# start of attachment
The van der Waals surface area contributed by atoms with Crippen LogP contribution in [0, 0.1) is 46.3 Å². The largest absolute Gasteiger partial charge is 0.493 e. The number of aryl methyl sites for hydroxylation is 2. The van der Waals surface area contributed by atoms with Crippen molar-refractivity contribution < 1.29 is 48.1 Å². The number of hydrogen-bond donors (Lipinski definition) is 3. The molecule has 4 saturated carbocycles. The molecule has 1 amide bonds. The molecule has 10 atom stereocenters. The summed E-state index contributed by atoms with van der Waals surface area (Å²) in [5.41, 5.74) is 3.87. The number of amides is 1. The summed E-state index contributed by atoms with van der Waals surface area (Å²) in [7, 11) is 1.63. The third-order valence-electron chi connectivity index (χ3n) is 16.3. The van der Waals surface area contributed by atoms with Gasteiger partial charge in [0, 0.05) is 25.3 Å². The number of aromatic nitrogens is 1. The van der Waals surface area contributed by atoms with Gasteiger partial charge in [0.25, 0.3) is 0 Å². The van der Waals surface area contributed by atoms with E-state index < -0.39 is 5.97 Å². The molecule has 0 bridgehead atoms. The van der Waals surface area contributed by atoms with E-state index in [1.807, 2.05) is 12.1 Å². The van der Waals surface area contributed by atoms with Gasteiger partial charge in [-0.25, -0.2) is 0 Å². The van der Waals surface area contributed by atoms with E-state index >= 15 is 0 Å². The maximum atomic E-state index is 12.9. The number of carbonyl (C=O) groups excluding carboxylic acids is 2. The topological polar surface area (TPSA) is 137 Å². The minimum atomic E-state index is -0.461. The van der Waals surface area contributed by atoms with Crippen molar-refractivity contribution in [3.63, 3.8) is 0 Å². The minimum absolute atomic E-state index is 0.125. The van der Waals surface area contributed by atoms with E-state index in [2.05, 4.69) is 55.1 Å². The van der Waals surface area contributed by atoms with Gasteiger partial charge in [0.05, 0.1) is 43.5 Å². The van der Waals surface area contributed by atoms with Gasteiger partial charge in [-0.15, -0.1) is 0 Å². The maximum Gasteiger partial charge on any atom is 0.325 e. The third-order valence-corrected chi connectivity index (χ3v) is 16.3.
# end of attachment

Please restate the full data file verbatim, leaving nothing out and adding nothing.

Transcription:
The van der Waals surface area contributed by atoms with Crippen LogP contribution in [0, 0.1) is 46.3 Å². The largest absolute Gasteiger partial charge is 0.493 e. The number of aryl methyl sites for hydroxylation is 2. The van der Waals surface area contributed by atoms with Crippen molar-refractivity contribution < 1.29 is 48.1 Å². The number of hydrogen-bond donors (Lipinski definition) is 3. The molecule has 4 saturated carbocycles. The molecule has 1 amide bonds. The molecule has 10 atom stereocenters. The summed E-state index contributed by atoms with van der Waals surface area (Å²) in [5.41, 5.74) is 3.87. The number of amides is 1. The summed E-state index contributed by atoms with van der Waals surface area (Å²) in [7, 11) is 1.63. The third-order valence-electron chi connectivity index (χ3n) is 16.3. The van der Waals surface area contributed by atoms with Gasteiger partial charge in [0, 0.05) is 25.3 Å². The number of aromatic nitrogens is 1. The van der Waals surface area contributed by atoms with Gasteiger partial charge in [0.25, 0.3) is 0 Å². The van der Waals surface area contributed by atoms with E-state index < -0.39 is 5.97 Å². The molecule has 0 bridgehead atoms. The van der Waals surface area contributed by atoms with E-state index in [1.807, 2.05) is 12.1 Å². The van der Waals surface area contributed by atoms with Gasteiger partial charge in [-0.25, -0.2) is 0 Å². The van der Waals surface area contributed by atoms with E-state index >= 15 is 0 Å². The maximum atomic E-state index is 12.9. The number of carbonyl (C=O) groups excluding carboxylic acids is 2. The topological polar surface area (TPSA) is 137 Å². The minimum atomic E-state index is -0.461. The van der Waals surface area contributed by atoms with Crippen molar-refractivity contribution in [3.63, 3.8) is 0 Å². The minimum absolute atomic E-state index is 0.125. The van der Waals surface area contributed by atoms with E-state index in [2.05, 4.69) is 55.1 Å². The van der Waals surface area contributed by atoms with Gasteiger partial charge in [0.05, 0.1) is 43.5 Å². The van der Waals surface area contributed by atoms with Gasteiger partial charge in [-0.15, -0.1) is 0 Å². The maximum Gasteiger partial charge on any atom is 0.325 e. The third-order valence-corrected chi connectivity index (χ3v) is 16.3.